Right now I'm using fugitive to manage almost everything git related, but I can't find a good workflow to quickly visualize and switch between available branches.

I can do :Git checkout <branch-name>, the problem is that it autocompletes both file names and branches, and I'd prefer a branch list.

up vote 11 down vote accepted

To culminate the answers here are the ways to accomplish this:

Vanilla Terminal Vim

Press CTRL-Z in normal mode will drop you back in to the shell and suspend Vim. After executing your git checkout [branchname] type the fg command to return to the suspended Vim which will also force Vim to refresh.

Vanilla GUI Vim

Some gvim implementations will have :shell support which will open a shell inside of Vim using a dumb terminal. However it may be easier to just type:

:!git checkout [branchname]

This will execute the command without having to open a new shell prompt. (This option is also usable in the terminal Vim).

vim-fugitive

vim-fugitive is a plugin that allows you to use Git from within Vim. The command would be:

:Git checkout [branchname]

vim-merginal

vim-merginal is a plugin that uses vim-fugitive and provides a user friendly-ish interface.

  1. Type :Merginal.
  2. Move cursor to the branch you want.
  3. Type cc to check out that branch.
  • 1
    It's fugitive, not fugative, and that's what OP is already using. – muru Dec 23 '15 at 20:07
  • 1
    Awesome answer. vim-merginal is what I was looking for. – Sergio D. Márquez Dec 23 '15 at 20:09
  • I like the ctrl-z because it auto loads the files. Co-workers like to have a tmux window for the command line and one for vim but when they do a checkout or merge when they return to vim they have to go to each open file and :e! each time. (:bufdo e) which is a pain to remember. Instead it is easier to ctrl-z then when fg happens Vim performs the :e auto-magically. – Sukima Nov 25 '16 at 17:25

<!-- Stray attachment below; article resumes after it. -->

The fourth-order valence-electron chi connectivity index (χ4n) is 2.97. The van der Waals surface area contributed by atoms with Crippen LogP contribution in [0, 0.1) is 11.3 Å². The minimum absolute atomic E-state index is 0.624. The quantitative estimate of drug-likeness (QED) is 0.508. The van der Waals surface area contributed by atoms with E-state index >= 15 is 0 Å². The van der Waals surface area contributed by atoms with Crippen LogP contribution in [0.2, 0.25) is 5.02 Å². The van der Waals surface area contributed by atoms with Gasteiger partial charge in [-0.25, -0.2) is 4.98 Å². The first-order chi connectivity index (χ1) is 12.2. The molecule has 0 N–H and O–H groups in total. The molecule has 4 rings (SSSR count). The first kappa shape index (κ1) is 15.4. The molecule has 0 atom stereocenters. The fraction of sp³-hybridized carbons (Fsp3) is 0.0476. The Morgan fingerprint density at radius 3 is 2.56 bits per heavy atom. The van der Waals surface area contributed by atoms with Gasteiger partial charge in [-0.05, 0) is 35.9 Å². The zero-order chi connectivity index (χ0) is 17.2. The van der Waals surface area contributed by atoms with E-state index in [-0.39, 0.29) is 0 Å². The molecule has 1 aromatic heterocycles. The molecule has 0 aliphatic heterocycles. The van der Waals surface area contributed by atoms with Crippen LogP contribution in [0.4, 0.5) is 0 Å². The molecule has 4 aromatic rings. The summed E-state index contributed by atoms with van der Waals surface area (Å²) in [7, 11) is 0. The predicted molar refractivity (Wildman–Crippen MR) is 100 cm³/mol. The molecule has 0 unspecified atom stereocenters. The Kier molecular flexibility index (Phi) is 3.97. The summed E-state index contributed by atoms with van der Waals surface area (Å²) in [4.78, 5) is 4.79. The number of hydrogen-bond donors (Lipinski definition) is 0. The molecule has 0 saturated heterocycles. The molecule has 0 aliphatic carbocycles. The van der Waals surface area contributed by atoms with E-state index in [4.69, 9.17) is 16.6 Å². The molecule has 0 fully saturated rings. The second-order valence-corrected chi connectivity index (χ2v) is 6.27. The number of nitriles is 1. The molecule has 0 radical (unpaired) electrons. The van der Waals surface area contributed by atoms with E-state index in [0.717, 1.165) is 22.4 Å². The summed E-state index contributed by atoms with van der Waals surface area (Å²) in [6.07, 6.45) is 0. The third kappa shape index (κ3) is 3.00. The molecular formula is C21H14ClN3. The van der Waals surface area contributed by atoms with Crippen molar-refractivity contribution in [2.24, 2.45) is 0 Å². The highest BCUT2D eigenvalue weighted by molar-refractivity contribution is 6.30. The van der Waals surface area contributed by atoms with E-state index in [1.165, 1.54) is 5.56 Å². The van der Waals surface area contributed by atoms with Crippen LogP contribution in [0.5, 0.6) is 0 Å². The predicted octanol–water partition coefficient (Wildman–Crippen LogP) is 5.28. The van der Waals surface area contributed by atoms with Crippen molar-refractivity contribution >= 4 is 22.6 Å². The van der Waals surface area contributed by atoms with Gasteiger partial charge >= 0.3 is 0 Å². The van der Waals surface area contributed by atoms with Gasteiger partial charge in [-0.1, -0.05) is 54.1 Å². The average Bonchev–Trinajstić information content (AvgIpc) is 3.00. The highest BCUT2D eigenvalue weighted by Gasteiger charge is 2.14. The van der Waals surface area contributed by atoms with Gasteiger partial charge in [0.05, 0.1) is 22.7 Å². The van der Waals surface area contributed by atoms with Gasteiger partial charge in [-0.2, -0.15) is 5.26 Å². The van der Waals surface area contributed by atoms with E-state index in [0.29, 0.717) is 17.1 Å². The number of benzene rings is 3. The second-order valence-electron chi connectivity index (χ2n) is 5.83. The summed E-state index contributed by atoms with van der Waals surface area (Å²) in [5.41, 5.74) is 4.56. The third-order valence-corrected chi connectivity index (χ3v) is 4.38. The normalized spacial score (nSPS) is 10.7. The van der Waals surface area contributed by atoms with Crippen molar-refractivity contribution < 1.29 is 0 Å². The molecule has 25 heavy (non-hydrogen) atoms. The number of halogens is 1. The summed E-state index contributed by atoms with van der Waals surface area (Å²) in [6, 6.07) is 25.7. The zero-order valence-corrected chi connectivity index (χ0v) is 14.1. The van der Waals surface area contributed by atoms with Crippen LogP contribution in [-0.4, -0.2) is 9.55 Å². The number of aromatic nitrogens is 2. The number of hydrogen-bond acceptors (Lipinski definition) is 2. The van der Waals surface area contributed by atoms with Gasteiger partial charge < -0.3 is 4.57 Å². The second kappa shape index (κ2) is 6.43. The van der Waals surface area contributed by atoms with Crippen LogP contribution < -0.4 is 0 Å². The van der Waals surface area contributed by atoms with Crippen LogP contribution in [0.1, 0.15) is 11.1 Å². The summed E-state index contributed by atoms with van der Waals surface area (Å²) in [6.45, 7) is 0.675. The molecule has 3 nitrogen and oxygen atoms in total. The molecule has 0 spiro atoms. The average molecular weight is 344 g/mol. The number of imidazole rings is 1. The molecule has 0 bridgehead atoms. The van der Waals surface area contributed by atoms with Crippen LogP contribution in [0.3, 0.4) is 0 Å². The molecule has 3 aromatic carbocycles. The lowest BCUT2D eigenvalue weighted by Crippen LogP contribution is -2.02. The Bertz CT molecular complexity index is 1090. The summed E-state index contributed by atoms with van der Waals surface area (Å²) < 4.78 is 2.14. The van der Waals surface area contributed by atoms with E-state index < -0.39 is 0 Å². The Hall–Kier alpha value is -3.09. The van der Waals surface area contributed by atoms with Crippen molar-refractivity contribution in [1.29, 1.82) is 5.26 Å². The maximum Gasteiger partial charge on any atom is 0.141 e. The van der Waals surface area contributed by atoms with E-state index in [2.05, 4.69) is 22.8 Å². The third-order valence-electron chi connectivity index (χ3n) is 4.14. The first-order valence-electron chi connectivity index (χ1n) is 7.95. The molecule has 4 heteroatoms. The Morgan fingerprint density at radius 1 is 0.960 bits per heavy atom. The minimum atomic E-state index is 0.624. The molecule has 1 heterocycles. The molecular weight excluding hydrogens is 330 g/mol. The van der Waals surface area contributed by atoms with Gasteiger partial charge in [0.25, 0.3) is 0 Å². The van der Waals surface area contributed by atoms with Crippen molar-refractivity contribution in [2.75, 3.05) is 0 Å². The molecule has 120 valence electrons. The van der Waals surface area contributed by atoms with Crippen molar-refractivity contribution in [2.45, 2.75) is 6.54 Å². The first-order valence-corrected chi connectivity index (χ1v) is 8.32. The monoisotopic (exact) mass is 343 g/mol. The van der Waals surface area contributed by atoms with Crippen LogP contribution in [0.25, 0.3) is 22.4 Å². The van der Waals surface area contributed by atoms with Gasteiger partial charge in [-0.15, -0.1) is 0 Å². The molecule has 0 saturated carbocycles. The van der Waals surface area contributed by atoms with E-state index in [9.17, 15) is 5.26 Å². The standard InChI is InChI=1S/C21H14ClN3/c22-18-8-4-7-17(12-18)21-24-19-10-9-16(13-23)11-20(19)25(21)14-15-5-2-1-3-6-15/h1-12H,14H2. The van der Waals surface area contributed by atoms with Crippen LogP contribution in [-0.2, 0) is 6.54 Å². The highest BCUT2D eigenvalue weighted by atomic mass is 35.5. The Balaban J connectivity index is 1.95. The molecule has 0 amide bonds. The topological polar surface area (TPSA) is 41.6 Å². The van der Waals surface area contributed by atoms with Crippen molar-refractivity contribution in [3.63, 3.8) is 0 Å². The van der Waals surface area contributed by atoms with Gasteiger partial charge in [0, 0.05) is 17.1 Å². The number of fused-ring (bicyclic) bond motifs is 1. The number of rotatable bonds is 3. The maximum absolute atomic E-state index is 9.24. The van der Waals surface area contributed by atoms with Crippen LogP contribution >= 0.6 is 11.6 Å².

• I Another nice fugitive extension you could add to the list: github.com/sodapopcan/vim-twiggy – Sergio D. Márquez Mar 16 at 19:00
  • In case the git checkout is already done, :checktime comes in handy to reload all opened buffers. – LEI Apr 19 at 22:02

Use the vim-merginal plugin (fugitive extension). It offers interactive TUI for:

  • Viewing the list of branches
  • Checking out branches from that list
  • Creating new branches
  • Deleting branches
  • Merging branches
  • Rebasing branches
  • Solving merge conflicts
  • Interacting with remotes(pulling, pushing, fetching, tracking)
  • Diffing against other branches
  • Renaming branches
  • Viewing git history for branches

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The fugitive Git checkout <branch> has a downside that it doesn't autocomplete the branch name. Using fzf.vim I've created this command:

function! s:changebranch(branch) 
    execute 'Git checkout' . a:branch
    call feedkeys("i")
endfunction

command! -bang Gbranch call fzf#run({
            \ 'source': 'git branch -a --no-color | grep -v "^\* " ', 
            \ 'sink': function('s:changebranch')
            \ })

hope you find it useful

You should embrace your terminal. If you use CTRL-Z, it will background Vim (or whichever process you are currently running), then you can run any commands you want, the fg to bring the process back to the foreground:

<CTRL-Z>
git checkout <tab>
fg
  • 2
    ... and when using GVim? – muru Dec 23 '15 at 5:30
  • 2
    :shell is the way to go or alt tabbing in to your other favorite terminal emulator – 65-e9-7e-17 Dec 23 '15 at 5:32
  • 1
    I always like !git checkout [branchname] – bronzehedwick Dec 23 '15 at 18:46

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